That is where I started expanding my enthusiasm for this dish by doing Venison Wellington, Sea Bass Wellington, Pork wellington and so on.
At the Little Geranium we are well- known and loved for our tasting menus and our surprise eight-course tasting menu (which I change weekly) currently has a mini Wellington of hand dived scallops as one of the courses.
It has been so incredibly popular that I have kept it on the taster menu. Clients have said that it is one of the best things that they have ever eaten and so I have kept it running!
You will need to find decent sized fresh scallops for this dish which can be prepared in advance, so it’s great as a starter at a dinner party.
You simply take the mini Wellingtons out of the fridge, brush and glaze the pastry with egg yolk and pop them in a hot oven for about five minutes until the pastry is golden brown.
The scallop cooks perfectly in the pastry, moist and slightly undercooked snuggled in its crispy pastry coat. It really is delicious!
To save time you can buy good butter puff pastry here in Spain. We serve it with a pea and beetroot puree. Purees are on trend at the moment in Michelin restaurants. We use them a lot as they are great for presenting a dish pulled across a plate and fab for adding flavours because anything pureed usually has a really concentrated flavour.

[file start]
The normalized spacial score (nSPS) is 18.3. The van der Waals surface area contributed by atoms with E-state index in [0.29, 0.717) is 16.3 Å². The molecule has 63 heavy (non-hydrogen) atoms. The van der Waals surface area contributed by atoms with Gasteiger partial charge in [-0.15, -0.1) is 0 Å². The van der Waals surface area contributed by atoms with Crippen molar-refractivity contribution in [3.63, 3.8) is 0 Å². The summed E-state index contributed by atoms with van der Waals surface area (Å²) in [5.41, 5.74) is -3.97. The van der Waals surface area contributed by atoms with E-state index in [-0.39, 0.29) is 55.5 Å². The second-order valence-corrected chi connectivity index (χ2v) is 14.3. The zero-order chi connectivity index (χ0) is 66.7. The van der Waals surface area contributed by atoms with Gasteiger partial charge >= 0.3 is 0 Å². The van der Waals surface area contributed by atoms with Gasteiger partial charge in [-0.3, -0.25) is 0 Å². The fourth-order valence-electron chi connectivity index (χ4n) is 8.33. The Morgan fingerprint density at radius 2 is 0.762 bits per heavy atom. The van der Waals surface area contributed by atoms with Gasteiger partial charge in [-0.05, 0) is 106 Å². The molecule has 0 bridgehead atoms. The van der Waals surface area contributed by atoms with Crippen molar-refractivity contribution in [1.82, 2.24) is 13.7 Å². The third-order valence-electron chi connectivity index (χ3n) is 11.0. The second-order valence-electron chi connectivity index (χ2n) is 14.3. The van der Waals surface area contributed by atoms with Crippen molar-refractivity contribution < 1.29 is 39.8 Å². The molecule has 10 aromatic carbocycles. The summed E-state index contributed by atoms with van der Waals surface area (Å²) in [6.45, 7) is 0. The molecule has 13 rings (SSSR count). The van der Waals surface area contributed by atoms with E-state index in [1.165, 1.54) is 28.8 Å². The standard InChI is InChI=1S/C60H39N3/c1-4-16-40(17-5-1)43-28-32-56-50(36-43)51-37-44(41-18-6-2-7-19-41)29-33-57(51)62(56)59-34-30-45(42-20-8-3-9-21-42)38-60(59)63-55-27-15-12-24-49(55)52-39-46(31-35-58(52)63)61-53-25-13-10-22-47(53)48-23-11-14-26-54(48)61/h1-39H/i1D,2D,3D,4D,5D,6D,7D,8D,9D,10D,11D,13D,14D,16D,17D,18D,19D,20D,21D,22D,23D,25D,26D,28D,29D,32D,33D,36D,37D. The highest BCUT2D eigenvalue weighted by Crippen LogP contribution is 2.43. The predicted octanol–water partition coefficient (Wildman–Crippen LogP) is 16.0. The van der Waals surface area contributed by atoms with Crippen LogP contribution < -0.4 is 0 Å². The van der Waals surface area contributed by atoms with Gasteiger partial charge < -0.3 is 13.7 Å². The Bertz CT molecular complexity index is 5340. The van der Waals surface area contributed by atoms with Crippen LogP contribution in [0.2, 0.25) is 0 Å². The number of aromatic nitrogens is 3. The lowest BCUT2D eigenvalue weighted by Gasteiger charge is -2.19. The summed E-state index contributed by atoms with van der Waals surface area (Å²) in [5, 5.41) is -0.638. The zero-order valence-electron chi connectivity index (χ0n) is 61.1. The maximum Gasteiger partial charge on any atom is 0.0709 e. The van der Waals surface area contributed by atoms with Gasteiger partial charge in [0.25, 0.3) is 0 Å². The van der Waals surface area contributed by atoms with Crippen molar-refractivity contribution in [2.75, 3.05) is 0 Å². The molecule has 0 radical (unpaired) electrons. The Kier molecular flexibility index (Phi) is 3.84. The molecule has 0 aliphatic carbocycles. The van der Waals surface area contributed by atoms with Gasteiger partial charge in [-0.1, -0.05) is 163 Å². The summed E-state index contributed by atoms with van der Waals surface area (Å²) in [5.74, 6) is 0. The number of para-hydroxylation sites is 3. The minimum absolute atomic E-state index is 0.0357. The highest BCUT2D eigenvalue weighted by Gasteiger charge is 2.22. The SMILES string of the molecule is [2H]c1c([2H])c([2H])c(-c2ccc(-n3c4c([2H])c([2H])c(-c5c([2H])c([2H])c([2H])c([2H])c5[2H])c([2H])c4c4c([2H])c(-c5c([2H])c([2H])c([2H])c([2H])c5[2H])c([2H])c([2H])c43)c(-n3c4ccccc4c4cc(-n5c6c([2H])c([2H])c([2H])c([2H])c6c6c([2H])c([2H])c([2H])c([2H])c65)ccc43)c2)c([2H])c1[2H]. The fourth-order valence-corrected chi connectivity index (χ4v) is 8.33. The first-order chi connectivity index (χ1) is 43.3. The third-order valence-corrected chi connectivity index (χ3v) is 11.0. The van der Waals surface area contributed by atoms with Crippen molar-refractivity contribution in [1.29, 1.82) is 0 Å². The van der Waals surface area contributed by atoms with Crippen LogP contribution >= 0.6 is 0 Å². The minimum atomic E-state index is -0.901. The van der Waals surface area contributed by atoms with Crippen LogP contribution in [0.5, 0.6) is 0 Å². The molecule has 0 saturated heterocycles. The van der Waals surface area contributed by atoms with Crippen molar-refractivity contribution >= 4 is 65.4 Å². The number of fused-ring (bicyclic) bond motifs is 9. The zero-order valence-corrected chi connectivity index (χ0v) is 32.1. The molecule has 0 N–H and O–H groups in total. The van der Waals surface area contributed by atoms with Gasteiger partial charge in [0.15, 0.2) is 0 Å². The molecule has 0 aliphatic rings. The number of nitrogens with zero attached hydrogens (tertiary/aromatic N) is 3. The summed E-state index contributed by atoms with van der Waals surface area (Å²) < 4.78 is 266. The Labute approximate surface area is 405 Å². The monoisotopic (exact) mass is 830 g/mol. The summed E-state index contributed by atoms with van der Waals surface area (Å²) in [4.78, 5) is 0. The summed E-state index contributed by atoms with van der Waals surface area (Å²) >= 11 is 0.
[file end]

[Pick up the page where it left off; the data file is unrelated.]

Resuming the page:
So if you want to impress a loved one this weekend, serve this as a starter and you will be amazed at the enthusiasm that it receives!
Steven Saunders’s opinions are his own and are not necessarily representative of those of the publishers, advertisers or sponsors.
Recipe serves four
8 x fresh hand dived scallops
A tablespoon of olive oil
100g of chilled salted butter cut into 1cm pieces
300g mixture of mixed or wild mushrooms, cleaned
2 cloves garlic peeled
1 small onion peeled and chopped
1 tablespoon of thick cream
500g pre-made puff pastry (made with butter)
8 small slices of Serrano ham
1 teaspoon of Dijon mustard
2 egg yolks for glazing pastry
Roughly chop the mushrooms and fry in a hot pan with a little olive oil, the onion and garlic and some seasoning.